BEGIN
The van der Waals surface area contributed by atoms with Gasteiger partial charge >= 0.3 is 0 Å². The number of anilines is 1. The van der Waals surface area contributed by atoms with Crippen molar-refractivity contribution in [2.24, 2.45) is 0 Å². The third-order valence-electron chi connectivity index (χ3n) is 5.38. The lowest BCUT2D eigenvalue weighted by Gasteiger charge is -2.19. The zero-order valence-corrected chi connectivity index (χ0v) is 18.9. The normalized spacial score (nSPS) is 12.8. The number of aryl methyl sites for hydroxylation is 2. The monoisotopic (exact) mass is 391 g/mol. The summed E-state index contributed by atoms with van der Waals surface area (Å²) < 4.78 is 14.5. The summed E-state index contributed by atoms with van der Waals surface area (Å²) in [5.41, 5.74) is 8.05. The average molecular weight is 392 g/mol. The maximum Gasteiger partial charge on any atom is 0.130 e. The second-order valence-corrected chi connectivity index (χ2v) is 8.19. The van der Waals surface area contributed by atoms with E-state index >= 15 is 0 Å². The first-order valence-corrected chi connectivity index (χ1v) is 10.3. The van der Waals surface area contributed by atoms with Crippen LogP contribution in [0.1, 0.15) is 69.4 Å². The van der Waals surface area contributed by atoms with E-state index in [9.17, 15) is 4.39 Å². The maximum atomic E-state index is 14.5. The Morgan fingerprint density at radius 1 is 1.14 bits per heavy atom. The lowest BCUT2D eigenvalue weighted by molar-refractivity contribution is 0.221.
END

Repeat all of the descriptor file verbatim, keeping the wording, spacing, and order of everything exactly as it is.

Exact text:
The van der Waals surface area contributed by atoms with Gasteiger partial charge >= 0.3 is 0 Å². The number of anilines is 1. The van der Waals surface area contributed by atoms with Crippen molar-refractivity contribution in [2.24, 2.45) is 0 Å². The third-order valence-electron chi connectivity index (χ3n) is 5.38. The lowest BCUT2D eigenvalue weighted by Gasteiger charge is -2.19. The zero-order valence-corrected chi connectivity index (χ0v) is 18.9. The normalized spacial score (nSPS) is 12.8. The number of aryl methyl sites for hydroxylation is 2. The monoisotopic (exact) mass is 391 g/mol. The summed E-state index contributed by atoms with van der Waals surface area (Å²) < 4.78 is 14.5. The summed E-state index contributed by atoms with van der Waals surface area (Å²) in [5.41, 5.74) is 8.05. The average molecular weight is 392 g/mol. The maximum Gasteiger partial charge on any atom is 0.130 e. The second-order valence-corrected chi connectivity index (χ2v) is 8.19. The van der Waals surface area contributed by atoms with E-state index >= 15 is 0 Å². The first-order valence-corrected chi connectivity index (χ1v) is 10.3. The van der Waals surface area contributed by atoms with Crippen LogP contribution in [0.1, 0.15) is 69.4 Å². The van der Waals surface area contributed by atoms with E-state index in [9.17, 15) is 4.39 Å². The maximum atomic E-state index is 14.5. The Morgan fingerprint density at radius 1 is 1.14 bits per heavy atom. The lowest BCUT2D eigenvalue weighted by molar-refractivity contribution is 0.221.